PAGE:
The one downside of using radio scanners for a hobby is the line of sight problem with signals at VHF/UHF. We spend so much time installing effective antennas to get the most out of our radio but ultimately your location has the last say on what you receive, that’s why so many enthusiasts buy or rent properties that have at least some altitude.
Bagging a place on the highest peaks is usually out of the question, either due to lack of funds or the fact that houses just don’t get built there. Camping on mountains and the radio scanner hobby will always be a good fit, making the summer months a double hit of joy as the warmer weather means its time to drag myself and a chunk of radio equipment up some hills.
Not having the time to get on a long train ride during the week (even working from home there’s still demands on my time between Monday to Friday) does limit the places to use, especially as I live in the midlands (one of the flattest places in the UK).
This lack of hills does offer you the edge though with even the more modest elevations giving enough height to get good reception.
Enter the Lickey Hills, at just under 300 meters high its a much easier climb than some of the other mountains in the UK we crawl up each summer but does have the advantage of overlooking the UK’s second city, Birmingham (so plenty of radio traffic).
Scanner Radio Traffic Highlights
Since the 446 MHz license free radios were introduced there use has been taken up by countless businesses and private individuals. The low power means signals get heavily attenuated in built up areas but are great over a clear line of sight and I believe if those using them realized just how far the transmissions go, they just might switch over to a more secure system 🙂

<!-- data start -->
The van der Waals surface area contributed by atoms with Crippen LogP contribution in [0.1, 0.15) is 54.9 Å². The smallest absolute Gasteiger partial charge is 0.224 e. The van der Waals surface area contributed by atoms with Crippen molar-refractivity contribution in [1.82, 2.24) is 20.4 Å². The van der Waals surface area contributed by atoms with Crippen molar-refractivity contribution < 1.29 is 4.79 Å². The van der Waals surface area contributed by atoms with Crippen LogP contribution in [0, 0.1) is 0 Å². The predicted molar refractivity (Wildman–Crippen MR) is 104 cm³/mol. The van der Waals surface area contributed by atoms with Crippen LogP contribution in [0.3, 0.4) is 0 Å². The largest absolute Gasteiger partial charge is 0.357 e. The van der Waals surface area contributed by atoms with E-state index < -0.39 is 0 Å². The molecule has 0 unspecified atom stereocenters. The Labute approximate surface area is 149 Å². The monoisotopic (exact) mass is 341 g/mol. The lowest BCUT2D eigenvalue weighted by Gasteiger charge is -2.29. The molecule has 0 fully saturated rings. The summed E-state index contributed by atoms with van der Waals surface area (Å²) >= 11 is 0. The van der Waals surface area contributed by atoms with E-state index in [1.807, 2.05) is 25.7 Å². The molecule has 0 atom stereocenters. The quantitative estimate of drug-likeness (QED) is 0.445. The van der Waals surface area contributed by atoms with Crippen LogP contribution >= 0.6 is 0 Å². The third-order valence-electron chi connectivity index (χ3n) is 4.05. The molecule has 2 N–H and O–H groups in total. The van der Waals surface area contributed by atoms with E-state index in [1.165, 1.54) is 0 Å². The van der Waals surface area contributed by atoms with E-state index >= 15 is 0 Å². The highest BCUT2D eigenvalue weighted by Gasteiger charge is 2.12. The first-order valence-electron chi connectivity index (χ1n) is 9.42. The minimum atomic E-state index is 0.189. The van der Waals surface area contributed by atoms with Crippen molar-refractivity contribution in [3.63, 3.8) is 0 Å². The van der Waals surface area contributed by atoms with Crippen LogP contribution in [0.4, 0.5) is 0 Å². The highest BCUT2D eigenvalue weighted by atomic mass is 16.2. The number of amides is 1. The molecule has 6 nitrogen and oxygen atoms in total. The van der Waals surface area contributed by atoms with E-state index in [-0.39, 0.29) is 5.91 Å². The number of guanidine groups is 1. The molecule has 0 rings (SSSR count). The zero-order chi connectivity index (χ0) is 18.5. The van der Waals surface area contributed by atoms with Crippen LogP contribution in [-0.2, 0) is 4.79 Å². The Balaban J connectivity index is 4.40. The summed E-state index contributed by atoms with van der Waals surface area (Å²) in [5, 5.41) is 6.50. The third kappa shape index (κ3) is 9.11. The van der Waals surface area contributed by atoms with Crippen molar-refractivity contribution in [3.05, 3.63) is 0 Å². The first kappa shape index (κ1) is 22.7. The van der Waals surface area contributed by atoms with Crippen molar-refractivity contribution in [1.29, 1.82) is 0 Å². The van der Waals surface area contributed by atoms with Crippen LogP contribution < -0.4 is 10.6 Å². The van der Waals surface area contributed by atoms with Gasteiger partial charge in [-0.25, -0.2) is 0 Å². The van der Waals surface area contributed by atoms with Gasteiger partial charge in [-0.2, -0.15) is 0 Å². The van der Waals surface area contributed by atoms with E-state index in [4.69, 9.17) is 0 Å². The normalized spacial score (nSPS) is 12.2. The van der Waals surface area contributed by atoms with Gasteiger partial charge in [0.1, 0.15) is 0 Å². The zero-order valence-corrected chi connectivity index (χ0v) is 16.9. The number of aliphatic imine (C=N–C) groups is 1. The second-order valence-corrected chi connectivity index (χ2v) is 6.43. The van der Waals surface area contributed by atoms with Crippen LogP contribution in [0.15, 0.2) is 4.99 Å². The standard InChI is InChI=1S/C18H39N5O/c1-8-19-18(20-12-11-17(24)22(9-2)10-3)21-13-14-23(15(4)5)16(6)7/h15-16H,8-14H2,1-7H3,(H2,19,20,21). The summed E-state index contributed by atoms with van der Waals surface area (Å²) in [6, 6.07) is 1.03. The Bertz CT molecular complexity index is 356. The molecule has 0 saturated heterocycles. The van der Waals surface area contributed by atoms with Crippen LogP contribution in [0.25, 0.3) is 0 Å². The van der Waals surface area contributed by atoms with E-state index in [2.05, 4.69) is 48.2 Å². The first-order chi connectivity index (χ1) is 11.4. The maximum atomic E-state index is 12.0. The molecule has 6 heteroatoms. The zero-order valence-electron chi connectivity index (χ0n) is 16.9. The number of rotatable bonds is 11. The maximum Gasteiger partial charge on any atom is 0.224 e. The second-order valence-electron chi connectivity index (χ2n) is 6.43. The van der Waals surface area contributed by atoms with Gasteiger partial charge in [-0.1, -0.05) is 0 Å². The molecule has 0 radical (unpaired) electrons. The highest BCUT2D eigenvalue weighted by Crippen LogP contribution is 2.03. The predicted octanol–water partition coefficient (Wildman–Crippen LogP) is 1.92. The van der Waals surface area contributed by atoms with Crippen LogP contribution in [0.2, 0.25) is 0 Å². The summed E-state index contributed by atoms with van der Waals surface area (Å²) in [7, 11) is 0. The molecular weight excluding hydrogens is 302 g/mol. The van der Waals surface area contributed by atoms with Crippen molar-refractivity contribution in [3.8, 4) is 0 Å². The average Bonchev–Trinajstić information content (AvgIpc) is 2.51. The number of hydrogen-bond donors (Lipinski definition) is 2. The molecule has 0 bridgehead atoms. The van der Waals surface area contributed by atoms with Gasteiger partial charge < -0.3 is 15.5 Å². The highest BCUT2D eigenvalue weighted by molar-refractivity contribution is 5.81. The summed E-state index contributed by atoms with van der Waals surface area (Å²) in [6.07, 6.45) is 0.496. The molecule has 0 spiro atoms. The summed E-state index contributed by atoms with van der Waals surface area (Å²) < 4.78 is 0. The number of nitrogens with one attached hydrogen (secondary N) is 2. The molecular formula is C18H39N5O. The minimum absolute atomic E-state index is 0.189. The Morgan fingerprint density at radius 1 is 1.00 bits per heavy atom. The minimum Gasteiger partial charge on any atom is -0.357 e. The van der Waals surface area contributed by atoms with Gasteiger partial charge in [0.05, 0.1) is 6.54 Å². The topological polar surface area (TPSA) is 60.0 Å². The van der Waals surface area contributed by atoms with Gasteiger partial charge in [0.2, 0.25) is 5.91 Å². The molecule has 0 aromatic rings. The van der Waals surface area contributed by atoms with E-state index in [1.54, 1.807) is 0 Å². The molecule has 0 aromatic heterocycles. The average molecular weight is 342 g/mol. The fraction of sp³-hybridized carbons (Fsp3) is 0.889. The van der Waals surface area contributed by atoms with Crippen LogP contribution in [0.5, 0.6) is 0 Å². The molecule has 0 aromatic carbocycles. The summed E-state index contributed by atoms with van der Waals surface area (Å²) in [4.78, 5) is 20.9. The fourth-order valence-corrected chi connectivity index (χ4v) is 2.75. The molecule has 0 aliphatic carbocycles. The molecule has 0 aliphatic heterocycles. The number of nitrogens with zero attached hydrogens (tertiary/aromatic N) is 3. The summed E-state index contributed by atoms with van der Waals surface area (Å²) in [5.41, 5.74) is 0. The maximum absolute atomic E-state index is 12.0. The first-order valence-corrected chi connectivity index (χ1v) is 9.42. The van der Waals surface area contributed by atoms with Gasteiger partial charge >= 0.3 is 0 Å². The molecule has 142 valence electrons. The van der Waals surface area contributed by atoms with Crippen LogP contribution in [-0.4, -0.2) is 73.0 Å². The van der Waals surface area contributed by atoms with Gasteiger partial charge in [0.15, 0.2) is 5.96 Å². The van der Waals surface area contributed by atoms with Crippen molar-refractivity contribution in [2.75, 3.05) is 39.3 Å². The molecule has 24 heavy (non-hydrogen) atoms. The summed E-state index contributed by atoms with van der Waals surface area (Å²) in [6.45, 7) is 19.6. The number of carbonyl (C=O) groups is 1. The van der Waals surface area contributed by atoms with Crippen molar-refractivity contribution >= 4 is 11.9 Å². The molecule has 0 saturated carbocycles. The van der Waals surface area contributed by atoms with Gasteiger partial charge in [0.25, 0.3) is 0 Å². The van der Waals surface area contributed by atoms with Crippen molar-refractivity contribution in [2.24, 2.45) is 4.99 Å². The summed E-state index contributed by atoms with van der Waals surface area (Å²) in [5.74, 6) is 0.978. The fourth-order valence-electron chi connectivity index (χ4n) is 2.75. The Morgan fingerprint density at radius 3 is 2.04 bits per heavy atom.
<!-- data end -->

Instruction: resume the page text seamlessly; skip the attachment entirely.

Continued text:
Listening to the 446 stuff coming out of Birmingham from the Lickey’s does sometimes give overlaps and its hard to zone in on one signal but with so many users there’s always something to listen to.
These low power radios have also been serving as a sort of unofficial VHF CB radio replacement for a while now and its not unusual to hear the same style conversations you’d normally hear on 27MHz. These tend be more frequent on the weekends and with a signal clarity that suggests they might be using much more power output than the service was designed for!
Ham VHF/UHF Simplex Channels
I always like to take an extra radio scanner with me just to monitor the amateur simplex channels. This turns up a fair amount of traffic that carries on well into the night and is a good indication of how effective your chosen listening spot is, especially as mobile ham’s will often pass their location over the air.
Listening to the ham repeaters can be entertaining for a while, although I get a good number overlapping from the Lickey’s, making it a bit difficult sometimes to tell what’s coming from where.
Checking Out Old Police Frequencies
Before wrapping up for a few hours sleep I spent some time going through the block of channels around 452 MHz that were once used by the UK police force. I’ve wondered for a long time if the change over to TETRA meant these frequencies where abandoned all together of if there was some police (or other traffic) still using the exact same frequencies.
In the short time I was monitoring there were a few slight blips (which could have been data bleed over) but no voice transmissions at all.
I still remember the days when UK police transmissions were “in the clear” and a nice high spot like this would have served up a full nights entertainment just listening around 452 MHz alone.
Lickey Hills Video
To get an idea of the height of the Lickey’s and my luxurious sleeping arrangements 🙂 , I took some video and uploaded it to the Scanner Heaven YouTube channel.